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Jackets' organizational needs were met at NHL Draft

by Rob Mixer / Columbus Blue Jackets

Before the NHL Draft began, the Blue Jackets were one of the teams thought to be in position to make moves. They had 10 total picks, three in the second round, and were reportedly interested in moving as high as No. 3 overall.

The only deal that materialized was a move back into the first round, allowing them to take Swedish defenseman Gabriel Carlsson at No. 29 overall, giving them two defensemen (along with top pick Zach Werenski) who were high on their pre-draft list.

Was it disappointing to not make any major deals? Blue Jackets GM Jarmo Kekalainen denied that notion, and said he was absolutely content with making his seven selections on Day 2.

“It was a really good day for us,” Kekalainen said. “We got a lot of guys from high on our list, and like I said (Friday), we wanted to get defensemen because we were light on that side of the depth chart.

“We got a lot of good defensemen that we had high on our list; we got some size, we got some forwards that have size, so we feel pretty good right now.”

Their second day of the draft began with Portland Winterhawks forward Paul Bittner at No. 38 overall, a nice surprise for the Blue Jackets, who had him ranked as a first-round caliber prospect. Bittner is in the power forward mold, 6-foot-4 with a solid skill set and experience playing with elite players – one of them being his friend and fellow Columbus prospect Oliver Bjorkstrand, a teammate in Portland.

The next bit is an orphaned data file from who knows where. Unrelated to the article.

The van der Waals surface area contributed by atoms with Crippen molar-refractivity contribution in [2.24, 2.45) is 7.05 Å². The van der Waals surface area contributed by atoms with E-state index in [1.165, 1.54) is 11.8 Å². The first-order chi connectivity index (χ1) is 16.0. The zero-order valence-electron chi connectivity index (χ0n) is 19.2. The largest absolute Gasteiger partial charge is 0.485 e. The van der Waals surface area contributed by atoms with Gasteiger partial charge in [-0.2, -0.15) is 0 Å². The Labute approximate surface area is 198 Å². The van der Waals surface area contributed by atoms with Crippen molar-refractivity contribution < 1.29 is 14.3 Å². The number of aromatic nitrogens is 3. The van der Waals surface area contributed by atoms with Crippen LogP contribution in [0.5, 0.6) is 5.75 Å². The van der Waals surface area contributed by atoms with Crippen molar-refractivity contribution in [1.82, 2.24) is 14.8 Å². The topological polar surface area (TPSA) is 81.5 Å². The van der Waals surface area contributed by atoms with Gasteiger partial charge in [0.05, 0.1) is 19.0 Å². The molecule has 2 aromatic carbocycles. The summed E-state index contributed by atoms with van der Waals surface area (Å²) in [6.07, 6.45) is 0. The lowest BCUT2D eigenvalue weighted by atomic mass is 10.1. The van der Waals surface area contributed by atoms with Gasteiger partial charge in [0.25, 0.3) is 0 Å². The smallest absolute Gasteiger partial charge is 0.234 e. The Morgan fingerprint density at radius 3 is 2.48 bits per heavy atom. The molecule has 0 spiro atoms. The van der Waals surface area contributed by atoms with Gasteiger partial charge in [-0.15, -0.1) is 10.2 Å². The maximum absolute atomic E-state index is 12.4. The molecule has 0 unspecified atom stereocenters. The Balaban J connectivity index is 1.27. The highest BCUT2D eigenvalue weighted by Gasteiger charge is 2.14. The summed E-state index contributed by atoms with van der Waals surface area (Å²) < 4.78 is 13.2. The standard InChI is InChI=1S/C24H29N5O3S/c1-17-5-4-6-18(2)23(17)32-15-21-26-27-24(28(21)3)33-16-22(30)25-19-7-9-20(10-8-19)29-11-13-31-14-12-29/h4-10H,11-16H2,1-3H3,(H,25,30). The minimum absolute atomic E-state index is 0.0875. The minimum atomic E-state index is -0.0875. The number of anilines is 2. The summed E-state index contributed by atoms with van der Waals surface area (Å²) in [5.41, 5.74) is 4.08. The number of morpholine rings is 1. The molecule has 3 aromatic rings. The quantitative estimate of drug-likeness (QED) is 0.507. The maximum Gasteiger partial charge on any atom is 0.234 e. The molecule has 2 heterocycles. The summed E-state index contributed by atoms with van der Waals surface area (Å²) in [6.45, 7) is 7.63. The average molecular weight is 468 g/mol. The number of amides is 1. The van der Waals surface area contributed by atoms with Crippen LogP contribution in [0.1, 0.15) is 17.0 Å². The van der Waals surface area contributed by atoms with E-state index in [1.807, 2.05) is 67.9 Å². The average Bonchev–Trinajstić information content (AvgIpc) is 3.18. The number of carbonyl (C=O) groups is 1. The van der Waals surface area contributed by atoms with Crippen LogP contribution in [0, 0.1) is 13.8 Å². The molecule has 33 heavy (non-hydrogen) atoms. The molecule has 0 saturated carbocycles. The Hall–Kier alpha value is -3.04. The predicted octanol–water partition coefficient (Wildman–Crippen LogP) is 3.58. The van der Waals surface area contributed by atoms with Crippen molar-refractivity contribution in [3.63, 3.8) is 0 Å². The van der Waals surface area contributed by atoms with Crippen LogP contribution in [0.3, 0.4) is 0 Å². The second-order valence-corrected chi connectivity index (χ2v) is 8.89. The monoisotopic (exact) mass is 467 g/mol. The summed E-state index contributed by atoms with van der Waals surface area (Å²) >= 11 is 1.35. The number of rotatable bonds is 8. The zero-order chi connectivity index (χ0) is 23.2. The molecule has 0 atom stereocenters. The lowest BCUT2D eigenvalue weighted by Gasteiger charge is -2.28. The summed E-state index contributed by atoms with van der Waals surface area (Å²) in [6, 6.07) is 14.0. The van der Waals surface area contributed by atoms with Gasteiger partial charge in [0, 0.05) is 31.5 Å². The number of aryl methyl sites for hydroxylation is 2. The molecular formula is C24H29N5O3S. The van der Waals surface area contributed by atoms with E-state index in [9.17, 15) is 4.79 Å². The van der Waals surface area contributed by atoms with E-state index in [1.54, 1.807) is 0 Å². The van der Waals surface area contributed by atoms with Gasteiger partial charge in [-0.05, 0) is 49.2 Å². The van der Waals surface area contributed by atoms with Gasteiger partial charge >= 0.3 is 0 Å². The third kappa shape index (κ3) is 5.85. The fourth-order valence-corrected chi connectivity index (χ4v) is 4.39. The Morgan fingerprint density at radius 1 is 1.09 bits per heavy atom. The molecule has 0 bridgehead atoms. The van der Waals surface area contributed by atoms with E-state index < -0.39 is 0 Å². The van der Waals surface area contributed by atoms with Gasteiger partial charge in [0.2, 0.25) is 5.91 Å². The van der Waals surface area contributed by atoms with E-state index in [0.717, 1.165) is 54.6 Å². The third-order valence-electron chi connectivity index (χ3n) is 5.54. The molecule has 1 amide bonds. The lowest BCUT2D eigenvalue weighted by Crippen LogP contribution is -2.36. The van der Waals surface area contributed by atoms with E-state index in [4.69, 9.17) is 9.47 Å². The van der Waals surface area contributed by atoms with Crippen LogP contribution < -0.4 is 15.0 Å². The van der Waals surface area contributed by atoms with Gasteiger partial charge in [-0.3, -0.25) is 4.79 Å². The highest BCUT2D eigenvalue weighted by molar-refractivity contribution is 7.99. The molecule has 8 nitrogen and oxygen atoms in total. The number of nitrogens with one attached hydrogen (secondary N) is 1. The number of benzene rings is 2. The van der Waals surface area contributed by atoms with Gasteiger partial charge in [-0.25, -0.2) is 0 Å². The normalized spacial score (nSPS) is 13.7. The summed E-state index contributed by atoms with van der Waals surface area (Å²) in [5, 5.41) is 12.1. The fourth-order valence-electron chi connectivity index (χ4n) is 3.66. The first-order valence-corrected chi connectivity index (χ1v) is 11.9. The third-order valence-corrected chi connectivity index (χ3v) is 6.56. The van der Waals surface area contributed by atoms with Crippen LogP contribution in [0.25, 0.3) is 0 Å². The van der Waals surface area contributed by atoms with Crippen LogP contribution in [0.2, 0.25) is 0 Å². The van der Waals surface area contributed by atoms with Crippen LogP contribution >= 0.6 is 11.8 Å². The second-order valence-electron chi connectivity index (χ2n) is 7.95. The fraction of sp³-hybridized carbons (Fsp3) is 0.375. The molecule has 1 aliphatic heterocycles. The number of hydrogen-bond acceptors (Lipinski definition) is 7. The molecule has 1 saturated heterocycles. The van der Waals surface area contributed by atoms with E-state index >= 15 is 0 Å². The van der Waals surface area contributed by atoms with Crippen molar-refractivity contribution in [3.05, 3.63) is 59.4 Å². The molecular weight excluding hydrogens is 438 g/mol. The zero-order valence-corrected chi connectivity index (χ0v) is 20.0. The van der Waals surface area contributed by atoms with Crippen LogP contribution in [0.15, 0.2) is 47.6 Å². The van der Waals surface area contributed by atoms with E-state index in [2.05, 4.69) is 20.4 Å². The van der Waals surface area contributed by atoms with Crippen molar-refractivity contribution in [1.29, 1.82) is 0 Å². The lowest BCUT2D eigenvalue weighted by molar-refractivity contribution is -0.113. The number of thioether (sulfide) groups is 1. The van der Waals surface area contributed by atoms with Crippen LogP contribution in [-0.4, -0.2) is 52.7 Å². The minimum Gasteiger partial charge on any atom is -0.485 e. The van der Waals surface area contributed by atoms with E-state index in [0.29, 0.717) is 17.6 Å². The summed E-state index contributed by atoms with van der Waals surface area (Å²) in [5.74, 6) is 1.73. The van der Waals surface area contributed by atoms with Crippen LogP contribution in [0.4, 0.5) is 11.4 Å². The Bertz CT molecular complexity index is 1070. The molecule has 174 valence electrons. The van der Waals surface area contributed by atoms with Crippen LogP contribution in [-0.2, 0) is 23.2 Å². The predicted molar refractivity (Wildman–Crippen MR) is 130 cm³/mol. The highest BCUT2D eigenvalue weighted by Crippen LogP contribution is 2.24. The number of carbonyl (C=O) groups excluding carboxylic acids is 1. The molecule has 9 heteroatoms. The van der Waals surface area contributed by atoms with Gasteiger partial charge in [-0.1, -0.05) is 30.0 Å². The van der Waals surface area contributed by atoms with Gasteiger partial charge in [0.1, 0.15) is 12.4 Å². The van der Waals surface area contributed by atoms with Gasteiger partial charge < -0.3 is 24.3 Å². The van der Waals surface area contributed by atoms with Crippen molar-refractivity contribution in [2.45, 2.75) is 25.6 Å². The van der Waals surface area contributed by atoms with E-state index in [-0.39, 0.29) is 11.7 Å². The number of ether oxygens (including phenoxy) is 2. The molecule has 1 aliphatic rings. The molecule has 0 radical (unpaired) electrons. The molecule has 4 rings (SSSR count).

They selected a center with ideal size and raw ability in Kevin Stenlund, and a rough-and-tumble kid in Keegan Kolesar from the Seattle Thunderbirds (WHL), who was singled out by Kekalainen.

“(Kolesar) can really body check the way you’re supposed to body check in hockey, and he can score some goals, too,” he said.

The Blue Jackets feel they balanced their depth chart this weekend, adding to an area of need on the blue line and strengthening an already-deep group of prospects at forward. They did not, however, select a goaltender and will have three in-system prospects at development camp next week (Forsberg, Dansk, Merzlikins).

Kekalainen tried to acquire another seventh-round pick, and was checking in with a few different teams as the draft wound down, but ultimately couldn’t swing a deal. He wanted to do whatever he could to arm his scouting staff, led by Ville Siren and Paul Castron, with as many picks as possible, in order to pay off their hard work throughout the year.

It’s something that Kekalainen’s former bosses tried to do while he was scouting for St. Louis and Ottawa, and has since stuck with him now that he’s a GM.

“We believe in drafting and developing,” Kekalainen said. “It’s not a perfect science. You’re not going to hit on 100 percent at the draft, but if you get 30 percent, 40 percent out of it, you’re doing really well. Now with nine picks, we might get 3-4 players out of this draft, and that would be a great number.”

They’re off to a good start in that regard, as the Jackets’ first three picks (Werenski, Carlsson and Bittner) came from their “Priority 1” list – players they had in the first round range.

“I predicted to our guys that we were going to get three out of our Priority 1 and they laughed at me,” Kekalainen said with a wry smile. “I laughed at them at the end of the draft.”


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